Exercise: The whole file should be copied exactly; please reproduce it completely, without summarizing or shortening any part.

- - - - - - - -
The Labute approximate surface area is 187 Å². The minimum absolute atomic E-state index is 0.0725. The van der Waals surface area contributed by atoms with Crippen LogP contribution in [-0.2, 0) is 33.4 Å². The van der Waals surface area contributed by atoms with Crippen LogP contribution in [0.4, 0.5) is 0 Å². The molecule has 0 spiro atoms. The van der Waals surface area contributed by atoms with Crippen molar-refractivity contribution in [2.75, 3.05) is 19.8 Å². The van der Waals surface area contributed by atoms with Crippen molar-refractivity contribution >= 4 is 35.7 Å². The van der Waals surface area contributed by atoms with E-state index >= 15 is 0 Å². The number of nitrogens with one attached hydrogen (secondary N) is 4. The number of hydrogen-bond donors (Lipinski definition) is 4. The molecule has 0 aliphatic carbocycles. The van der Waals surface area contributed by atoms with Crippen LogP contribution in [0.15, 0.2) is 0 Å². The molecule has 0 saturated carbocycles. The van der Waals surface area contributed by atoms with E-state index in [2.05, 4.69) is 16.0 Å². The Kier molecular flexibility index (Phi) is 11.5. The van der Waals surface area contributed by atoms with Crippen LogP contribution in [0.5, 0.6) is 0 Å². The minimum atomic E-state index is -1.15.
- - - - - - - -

The Labute approximate surface area is 187 Å². The minimum absolute atomic E-state index is 0.0725. The van der Waals surface area contributed by atoms with Crippen LogP contribution in [-0.2, 0) is 33.4 Å². The van der Waals surface area contributed by atoms with Crippen LogP contribution in [0.4, 0.5) is 0 Å². The molecule has 0 spiro atoms. The van der Waals surface area contributed by atoms with Crippen molar-refractivity contribution in [2.75, 3.05) is 19.8 Å². The van der Waals surface area contributed by atoms with Crippen molar-refractivity contribution >= 4 is 35.7 Å². The van der Waals surface area contributed by atoms with E-state index >= 15 is 0 Å². The number of nitrogens with one attached hydrogen (secondary N) is 4. The number of hydrogen-bond donors (Lipinski definition) is 4. The molecule has 0 aliphatic carbocycles. The van der Waals surface area contributed by atoms with Crippen LogP contribution in [0.15, 0.2) is 0 Å². The molecule has 0 saturated carbocycles. The van der Waals surface area contributed by atoms with E-state index in [2.05, 4.69) is 16.0 Å². The Kier molecular flexibility index (Phi) is 11.5. The van der Waals surface area contributed by atoms with Crippen LogP contribution in [0.5, 0.6) is 0 Å². The minimum atomic E-state index is -1.15.